Nashville state Senate candidate sending campaign emails to school employees

Would-be state senator Howard Jones has been blasting mass emails asking for donations to his fellow Metro Nashville Public Schools employees in violation of school policy, reports the Nashville Scene.

Jones is running for the District 19 seat currently held by state Sen. Thelma Harper; state Rep. Brenda Gilmore is also running.

Jones, a Baptist minister and assistant principal at John F. Kennedy Middle School, has been sending emails from his campaign account to staff at many, if not all, schools in the district — although apparently none to anyone in the administration and central offices.

…The emails started in mid-June and have been coming about once a week, with messages like:

If there has every been a time for change in Nashville, Tennessee, it is now. We can have better Education, a Stronger Economy for all, and Efficient Housing with safe Communities. It’s going to take all of us Connecting in Unity to build better communities together.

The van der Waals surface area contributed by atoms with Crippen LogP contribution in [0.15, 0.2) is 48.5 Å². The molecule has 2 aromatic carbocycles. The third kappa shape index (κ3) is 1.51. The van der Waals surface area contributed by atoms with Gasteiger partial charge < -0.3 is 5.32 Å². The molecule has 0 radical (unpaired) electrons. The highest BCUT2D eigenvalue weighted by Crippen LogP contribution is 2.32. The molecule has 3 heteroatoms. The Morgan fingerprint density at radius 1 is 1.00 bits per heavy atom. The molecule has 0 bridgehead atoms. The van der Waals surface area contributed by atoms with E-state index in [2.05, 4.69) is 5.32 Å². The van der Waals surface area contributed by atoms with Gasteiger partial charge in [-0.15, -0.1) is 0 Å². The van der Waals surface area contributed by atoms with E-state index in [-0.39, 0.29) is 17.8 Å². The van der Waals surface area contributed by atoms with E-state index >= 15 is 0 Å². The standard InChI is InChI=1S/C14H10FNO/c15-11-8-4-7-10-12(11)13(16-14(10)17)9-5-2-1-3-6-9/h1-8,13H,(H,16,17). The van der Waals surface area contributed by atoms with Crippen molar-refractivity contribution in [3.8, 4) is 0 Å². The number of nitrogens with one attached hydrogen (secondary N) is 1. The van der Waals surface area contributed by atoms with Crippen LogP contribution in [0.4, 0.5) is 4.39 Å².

I am asking you personally to join this movement by donating your time and at least a $10 recurring donation to WIN for families and our future.

We must all donate to this cause: become a $10 or more monthly donor to our campaign today. We can and We Will Win Together.

… (T)here are two big problems with this. First, MNPS sent out an email in March reminding employees that the district’s policies prohibit employees from “using the network for financial or commercial gain, advertising, or political lobbying.” A different policy prohibits distribution of campaign materials or messaging from candidates for office to students or staff.

Second, Jones has not registered his campaign — and thus his campaign treasurer — with the state, meaning he’s currently accepting donations in violation of the state’s campaign finance laws. Janet Williams with the Tennessee Registry of Election Finance said someone would have to file a formal complaint against Jones before any possible fines or penalties could be assessed.

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Former Knoxville News Sentinel capitol bureau chief Tom Humphrey writes about Tennessee politics, government, and legislative news.
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